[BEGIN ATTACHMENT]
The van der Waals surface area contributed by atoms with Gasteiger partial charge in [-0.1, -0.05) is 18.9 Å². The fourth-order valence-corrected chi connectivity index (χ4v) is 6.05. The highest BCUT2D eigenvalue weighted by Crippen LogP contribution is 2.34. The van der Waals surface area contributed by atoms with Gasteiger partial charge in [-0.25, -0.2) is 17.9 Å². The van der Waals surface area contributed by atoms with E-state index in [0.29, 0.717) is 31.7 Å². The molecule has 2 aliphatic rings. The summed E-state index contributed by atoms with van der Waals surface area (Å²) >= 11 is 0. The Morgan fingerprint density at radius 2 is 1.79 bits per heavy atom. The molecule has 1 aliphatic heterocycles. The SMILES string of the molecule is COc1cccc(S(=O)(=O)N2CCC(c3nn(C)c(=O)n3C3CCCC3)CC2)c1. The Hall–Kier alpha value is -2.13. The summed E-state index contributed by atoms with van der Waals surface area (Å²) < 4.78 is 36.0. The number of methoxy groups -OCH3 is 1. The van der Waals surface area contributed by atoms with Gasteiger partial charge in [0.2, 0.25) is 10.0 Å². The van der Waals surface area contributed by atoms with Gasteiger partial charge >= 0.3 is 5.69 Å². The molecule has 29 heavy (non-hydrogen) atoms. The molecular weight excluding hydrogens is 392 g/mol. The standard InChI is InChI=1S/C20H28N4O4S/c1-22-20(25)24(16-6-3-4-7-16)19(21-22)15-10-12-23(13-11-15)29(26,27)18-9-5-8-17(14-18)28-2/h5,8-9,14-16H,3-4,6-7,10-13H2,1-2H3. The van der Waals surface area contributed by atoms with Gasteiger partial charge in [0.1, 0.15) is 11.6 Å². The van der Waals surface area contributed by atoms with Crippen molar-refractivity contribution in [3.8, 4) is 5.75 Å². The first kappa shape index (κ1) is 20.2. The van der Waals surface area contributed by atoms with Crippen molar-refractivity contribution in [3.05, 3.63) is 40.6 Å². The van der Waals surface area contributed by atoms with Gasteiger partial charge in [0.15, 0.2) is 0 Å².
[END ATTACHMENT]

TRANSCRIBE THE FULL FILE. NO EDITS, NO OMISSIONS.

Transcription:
The van der Waals surface area contributed by atoms with Gasteiger partial charge in [-0.1, -0.05) is 18.9 Å². The fourth-order valence-corrected chi connectivity index (χ4v) is 6.05. The highest BCUT2D eigenvalue weighted by Crippen LogP contribution is 2.34. The van der Waals surface area contributed by atoms with Gasteiger partial charge in [-0.25, -0.2) is 17.9 Å². The van der Waals surface area contributed by atoms with E-state index in [0.29, 0.717) is 31.7 Å². The molecule has 2 aliphatic rings. The summed E-state index contributed by atoms with van der Waals surface area (Å²) >= 11 is 0. The Morgan fingerprint density at radius 2 is 1.79 bits per heavy atom. The molecule has 1 aliphatic heterocycles. The SMILES string of the molecule is COc1cccc(S(=O)(=O)N2CCC(c3nn(C)c(=O)n3C3CCCC3)CC2)c1. The Hall–Kier alpha value is -2.13. The summed E-state index contributed by atoms with van der Waals surface area (Å²) < 4.78 is 36.0. The number of methoxy groups -OCH3 is 1. The van der Waals surface area contributed by atoms with Gasteiger partial charge in [0.2, 0.25) is 10.0 Å². The van der Waals surface area contributed by atoms with Gasteiger partial charge >= 0.3 is 5.69 Å². The molecule has 29 heavy (non-hydrogen) atoms. The molecular weight excluding hydrogens is 392 g/mol. The standard InChI is InChI=1S/C20H28N4O4S/c1-22-20(25)24(16-6-3-4-7-16)19(21-22)15-10-12-23(13-11-15)29(26,27)18-9-5-8-17(14-18)28-2/h5,8-9,14-16H,3-4,6-7,10-13H2,1-2H3. The van der Waals surface area contributed by atoms with Gasteiger partial charge in [0.1, 0.15) is 11.6 Å². The van der Waals surface area contributed by atoms with Crippen molar-refractivity contribution in [3.8, 4) is 5.75 Å². The first kappa shape index (κ1) is 20.2. The van der Waals surface area contributed by atoms with Crippen molar-refractivity contribution in [3.05, 3.63) is 40.6 Å². The van der Waals surface area contributed by atoms with Gasteiger partial charge in [0.15, 0.2) is 0 Å².